US publishes inaugural report on diversity in federal government

By on 23/02/2023 | Updated on 23/02/2023

The US Office of Personnel Management (OPM) has published the first annual report on government-wide diversity, equity, inclusion and accessibility. The report includes workforce demographics, and highlights progress on strategic plans and initiatives across the federal workforce.

The report forms part of the implementation of an executive order signed by president Joe Biden in June 2021 which tasks government agencies to “cultivate a workforce that draws from the full diversity of the nation”.

Demographics statistics show that the government made marginal gains towards racial diversity between 2017 and 2021, when Donald Trump was president. Black employees accounted for 18.19% of the federal workforce in 2021, 0.04 percentage points up from 2017; Hispanic and Latino employees accounted for 9.53% in 2021, up 0.78 points on four years previously; and Asian employees accounted for 6.49%, a 0.5 point improvement.

For comparison, in the United States 2020 census, black people accounted for 12.1% of the country’s total population and Hispanic and Latino people accounted for 18.7%, for example.

Native Hawaiian and Pacific Islander people made up 0.56% of the federal workforce according to the most recent figures, a 0.05 point improvement on 2017, while the proportion of American Indian and native Alaskan employees dropped 0.07 points over the time frame. Mixed race people accounted for 2.01%, up 0.41 points.

All of these figures are higher – and often significantly higher – than among the senior executive service (SES). For example, black employees represented 11.66% of civil service leaders in 2021.

The latest official figures show that women accounted for 44.44% of the total workforce and 37.85% of the SES – as seen in Global Government Forum’s Women Leaders Index, which puts the US eighth in its ranking of G20 countries by proportion of women in the highest grades of civil and public services.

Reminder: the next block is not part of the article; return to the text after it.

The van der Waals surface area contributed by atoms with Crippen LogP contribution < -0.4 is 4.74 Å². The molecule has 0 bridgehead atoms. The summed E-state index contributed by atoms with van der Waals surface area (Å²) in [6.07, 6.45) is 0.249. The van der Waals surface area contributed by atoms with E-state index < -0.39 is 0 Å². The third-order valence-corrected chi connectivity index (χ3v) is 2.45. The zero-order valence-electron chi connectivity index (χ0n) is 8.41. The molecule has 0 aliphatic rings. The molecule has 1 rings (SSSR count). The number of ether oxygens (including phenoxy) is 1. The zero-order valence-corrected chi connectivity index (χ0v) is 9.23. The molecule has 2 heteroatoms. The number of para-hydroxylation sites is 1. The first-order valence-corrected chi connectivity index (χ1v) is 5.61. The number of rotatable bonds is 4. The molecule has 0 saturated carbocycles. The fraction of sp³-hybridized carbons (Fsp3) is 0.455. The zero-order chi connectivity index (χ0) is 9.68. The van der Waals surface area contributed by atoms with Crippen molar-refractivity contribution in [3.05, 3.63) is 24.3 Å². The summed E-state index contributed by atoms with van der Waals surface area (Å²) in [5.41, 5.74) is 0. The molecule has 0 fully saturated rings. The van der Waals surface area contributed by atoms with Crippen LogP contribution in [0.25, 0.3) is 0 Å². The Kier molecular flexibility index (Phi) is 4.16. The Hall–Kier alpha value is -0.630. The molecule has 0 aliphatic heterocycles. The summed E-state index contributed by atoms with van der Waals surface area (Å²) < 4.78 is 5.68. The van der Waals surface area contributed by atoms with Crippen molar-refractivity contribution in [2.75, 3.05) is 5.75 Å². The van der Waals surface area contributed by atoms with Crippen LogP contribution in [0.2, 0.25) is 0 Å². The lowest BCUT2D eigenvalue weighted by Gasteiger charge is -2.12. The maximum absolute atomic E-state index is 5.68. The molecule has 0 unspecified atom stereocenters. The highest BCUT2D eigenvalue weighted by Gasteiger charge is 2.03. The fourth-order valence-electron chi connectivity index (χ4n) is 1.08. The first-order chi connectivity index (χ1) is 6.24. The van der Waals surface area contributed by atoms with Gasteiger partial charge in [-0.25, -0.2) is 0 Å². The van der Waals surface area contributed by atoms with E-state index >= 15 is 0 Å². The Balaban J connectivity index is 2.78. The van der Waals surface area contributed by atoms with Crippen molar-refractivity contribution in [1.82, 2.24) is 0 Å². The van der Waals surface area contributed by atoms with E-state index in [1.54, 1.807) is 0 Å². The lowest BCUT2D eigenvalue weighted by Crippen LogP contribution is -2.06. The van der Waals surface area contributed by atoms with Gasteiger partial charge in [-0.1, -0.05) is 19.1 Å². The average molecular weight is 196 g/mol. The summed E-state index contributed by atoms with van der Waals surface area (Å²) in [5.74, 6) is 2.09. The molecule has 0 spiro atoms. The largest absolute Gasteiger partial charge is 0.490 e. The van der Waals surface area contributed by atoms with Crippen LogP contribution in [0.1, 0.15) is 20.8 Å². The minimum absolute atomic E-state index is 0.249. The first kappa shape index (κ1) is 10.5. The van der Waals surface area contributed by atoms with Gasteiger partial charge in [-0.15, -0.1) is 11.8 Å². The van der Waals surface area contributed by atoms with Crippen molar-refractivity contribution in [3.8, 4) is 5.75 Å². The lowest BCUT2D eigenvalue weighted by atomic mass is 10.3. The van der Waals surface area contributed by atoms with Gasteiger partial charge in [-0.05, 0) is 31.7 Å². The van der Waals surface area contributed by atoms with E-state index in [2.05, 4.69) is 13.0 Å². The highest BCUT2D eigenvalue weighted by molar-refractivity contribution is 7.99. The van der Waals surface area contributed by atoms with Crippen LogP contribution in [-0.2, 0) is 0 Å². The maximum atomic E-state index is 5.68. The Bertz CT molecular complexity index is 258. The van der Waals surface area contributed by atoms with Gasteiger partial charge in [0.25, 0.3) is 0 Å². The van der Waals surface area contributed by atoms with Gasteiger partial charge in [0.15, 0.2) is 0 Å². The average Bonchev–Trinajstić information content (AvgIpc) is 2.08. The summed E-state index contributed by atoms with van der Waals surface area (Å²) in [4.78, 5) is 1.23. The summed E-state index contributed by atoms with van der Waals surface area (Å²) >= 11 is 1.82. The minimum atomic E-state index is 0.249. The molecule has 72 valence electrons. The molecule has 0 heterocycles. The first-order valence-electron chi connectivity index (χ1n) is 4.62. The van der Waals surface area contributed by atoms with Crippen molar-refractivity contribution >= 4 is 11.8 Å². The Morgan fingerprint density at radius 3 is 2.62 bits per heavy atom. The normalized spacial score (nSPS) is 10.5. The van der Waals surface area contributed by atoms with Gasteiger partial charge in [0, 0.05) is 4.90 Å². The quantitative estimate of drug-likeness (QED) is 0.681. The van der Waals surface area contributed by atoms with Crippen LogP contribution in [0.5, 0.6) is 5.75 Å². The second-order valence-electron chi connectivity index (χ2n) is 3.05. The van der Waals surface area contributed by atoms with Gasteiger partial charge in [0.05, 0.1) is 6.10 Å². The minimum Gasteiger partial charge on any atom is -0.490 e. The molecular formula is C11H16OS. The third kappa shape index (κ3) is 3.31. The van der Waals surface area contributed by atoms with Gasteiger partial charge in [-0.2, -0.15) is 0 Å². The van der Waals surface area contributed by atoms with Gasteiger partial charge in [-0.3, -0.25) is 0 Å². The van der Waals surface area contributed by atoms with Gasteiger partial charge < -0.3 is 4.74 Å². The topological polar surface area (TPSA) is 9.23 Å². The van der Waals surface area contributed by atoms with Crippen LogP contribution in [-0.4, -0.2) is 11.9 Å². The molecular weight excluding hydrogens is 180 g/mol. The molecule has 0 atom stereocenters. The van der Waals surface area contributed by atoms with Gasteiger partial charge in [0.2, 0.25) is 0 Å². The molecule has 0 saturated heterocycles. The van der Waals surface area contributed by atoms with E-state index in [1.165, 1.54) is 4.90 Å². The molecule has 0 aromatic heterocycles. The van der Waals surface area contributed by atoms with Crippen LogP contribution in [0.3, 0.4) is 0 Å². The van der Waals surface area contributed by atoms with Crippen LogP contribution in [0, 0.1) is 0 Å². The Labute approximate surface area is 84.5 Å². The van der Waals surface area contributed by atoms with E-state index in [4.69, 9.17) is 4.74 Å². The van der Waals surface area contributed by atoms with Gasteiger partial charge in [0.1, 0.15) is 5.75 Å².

Read in full: Women Leaders Index

Federal workers with ‘targeted disabilities’ – which include blindness, deafness, partial or complete paralysis, missing extremities, dwarfism, autism and epilepsy – accounted for 2.5% of the total workforce in 2021. 

“We are proud of the work we have accomplished but also know there are opportunities for improvement and sustainability,” government-wide chief diversity officer Dr. Janice Underwood said.

OPM director Kiran Ahuja said “in order to recruit and sustain the best talent, we must ensure every service-minded individual feels welcome and supported in contributing their talents to the federal workforce” and that “we look forward to continuing the work to break down barriers to serve and help build a federal government that draws from the strength and diversity of its people”.

Among the programmes and initiatives highlighted in the report that have been implemented since Biden’s executive order are the creation of the Chief Diversity Officers Executive Council; summits held on issues such as disability employment; the promotion of equitable healthcare coverage for LGBTQI+ employees; and the establishment of the DEIA Learning Community, which supports federal agencies with implementing best practices.